We bunched them by the corral gate, where a short fence made a wing to help guide them into the first corral. The cattle balked and milled, and a couple mother cows fought the dog. Then a bull went through the gate and a bunch of cows went with him. We thought we had them. That's when some heifers quit the bunch and high-tailed it north with the dog and Mike in pursuit. Then a little red cow let out a beller and started running and the whole mob broke for the hills.

Repeat this scenario about five times. Every time the three of us got the herd gathered back up, one of the blasted two-year olds would bust loose, leaping rocks and humps of grass, evading me. The cows would bulge through the opening I left behind, while the other riders worked to hold the sides. We really needed at least another dog, but Ruby was left at home to babysit Punch, the new pup. And good horse flesh was lacking. Mestizo still thinks he's a packhorse and gets confused by my agitated intentions. Spurs might have helped. And then there was Zeb, the cowy, but ancient mustang. And Zip, the big guy, all charging here and there and working up an enormous sweat. The lone dog was wore down to a frazzle with a bad leg. It was not a real positive part of the day.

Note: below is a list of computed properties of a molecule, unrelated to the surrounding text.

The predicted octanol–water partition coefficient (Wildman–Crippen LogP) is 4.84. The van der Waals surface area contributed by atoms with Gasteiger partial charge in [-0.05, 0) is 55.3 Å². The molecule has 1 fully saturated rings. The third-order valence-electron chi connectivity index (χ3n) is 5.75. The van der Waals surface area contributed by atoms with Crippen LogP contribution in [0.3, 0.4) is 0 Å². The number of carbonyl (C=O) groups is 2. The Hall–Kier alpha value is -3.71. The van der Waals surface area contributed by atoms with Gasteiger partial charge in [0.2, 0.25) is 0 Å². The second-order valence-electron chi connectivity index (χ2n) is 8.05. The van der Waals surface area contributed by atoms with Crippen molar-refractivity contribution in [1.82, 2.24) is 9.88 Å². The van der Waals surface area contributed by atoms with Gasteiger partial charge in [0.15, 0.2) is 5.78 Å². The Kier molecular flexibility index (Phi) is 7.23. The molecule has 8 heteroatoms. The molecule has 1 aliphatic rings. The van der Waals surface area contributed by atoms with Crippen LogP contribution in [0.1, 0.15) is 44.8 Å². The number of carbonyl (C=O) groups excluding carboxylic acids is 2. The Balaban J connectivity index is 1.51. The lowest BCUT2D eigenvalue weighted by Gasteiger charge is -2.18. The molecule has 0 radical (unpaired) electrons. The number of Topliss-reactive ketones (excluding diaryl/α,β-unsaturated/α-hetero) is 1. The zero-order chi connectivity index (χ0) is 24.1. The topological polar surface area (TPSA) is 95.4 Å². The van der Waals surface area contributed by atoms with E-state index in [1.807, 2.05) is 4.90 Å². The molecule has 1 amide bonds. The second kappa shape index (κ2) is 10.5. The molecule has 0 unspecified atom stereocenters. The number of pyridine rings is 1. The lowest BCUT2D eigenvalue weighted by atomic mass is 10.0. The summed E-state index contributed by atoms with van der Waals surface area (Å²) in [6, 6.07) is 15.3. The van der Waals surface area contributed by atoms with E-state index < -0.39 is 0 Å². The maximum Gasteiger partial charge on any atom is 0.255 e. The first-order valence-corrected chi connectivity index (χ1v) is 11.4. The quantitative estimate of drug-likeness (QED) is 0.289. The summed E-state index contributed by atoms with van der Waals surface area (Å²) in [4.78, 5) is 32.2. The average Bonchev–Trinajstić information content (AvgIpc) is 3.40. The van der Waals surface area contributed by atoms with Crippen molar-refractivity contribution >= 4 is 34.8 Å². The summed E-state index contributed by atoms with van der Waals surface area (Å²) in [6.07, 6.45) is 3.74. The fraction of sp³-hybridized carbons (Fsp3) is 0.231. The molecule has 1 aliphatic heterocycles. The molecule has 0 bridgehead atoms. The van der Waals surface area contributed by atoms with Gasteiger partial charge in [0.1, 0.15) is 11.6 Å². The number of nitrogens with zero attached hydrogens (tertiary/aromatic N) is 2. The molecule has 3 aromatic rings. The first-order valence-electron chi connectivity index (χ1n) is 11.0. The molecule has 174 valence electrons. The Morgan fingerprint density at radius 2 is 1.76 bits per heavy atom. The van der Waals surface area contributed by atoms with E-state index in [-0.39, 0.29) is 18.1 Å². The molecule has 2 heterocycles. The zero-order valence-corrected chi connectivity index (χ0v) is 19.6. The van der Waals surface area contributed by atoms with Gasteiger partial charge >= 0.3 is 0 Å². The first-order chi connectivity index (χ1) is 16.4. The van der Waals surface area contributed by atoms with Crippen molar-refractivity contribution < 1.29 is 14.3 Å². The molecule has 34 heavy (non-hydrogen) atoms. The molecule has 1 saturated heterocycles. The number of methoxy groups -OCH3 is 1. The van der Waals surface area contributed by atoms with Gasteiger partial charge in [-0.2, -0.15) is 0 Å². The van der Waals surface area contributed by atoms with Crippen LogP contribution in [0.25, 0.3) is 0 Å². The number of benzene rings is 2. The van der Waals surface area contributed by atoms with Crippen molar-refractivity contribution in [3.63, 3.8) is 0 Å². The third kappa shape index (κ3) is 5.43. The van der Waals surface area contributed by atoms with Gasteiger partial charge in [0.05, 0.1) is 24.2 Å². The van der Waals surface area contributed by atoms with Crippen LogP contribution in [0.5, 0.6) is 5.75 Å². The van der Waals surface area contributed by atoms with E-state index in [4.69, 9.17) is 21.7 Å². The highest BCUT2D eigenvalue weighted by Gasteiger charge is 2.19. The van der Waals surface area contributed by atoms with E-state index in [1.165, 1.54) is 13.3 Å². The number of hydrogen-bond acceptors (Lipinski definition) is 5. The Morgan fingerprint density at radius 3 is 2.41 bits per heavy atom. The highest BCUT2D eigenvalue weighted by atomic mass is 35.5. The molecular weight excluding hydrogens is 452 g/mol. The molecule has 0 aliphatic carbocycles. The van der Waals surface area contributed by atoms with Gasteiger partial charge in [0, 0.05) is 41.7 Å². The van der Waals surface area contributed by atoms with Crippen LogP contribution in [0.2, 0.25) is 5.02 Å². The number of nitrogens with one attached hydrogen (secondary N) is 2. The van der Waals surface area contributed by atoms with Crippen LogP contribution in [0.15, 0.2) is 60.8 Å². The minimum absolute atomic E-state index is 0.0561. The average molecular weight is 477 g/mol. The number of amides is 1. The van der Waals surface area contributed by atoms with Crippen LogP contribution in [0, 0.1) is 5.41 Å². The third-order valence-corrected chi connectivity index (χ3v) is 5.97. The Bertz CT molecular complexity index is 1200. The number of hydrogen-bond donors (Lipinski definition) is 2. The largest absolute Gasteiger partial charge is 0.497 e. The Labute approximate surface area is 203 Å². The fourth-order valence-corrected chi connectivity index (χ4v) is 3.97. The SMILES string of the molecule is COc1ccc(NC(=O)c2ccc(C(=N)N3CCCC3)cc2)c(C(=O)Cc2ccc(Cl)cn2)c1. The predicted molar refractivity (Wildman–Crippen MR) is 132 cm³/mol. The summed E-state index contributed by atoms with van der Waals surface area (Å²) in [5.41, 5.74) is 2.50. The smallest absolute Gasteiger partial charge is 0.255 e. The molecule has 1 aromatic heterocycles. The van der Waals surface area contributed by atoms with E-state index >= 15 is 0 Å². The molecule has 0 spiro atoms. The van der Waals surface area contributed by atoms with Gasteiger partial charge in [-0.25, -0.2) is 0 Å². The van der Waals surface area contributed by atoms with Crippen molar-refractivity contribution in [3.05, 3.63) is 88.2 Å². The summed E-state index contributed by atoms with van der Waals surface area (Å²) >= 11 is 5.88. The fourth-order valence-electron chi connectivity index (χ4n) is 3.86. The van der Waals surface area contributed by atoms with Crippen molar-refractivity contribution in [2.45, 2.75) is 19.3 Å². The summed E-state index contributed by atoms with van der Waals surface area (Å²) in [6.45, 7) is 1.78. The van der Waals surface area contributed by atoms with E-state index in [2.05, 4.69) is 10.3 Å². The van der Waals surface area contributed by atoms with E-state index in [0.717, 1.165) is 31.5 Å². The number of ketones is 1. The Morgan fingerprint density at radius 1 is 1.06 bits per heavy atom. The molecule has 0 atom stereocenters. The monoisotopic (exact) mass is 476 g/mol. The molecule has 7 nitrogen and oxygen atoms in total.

Finally Mike decided we should try a different gate, one flat-on mid corral, at the alley, where they could see the other cattle in the corral. We bunched them, they balked, we bunched them again and drove, and then the lead cow walked through the gate. A miracle!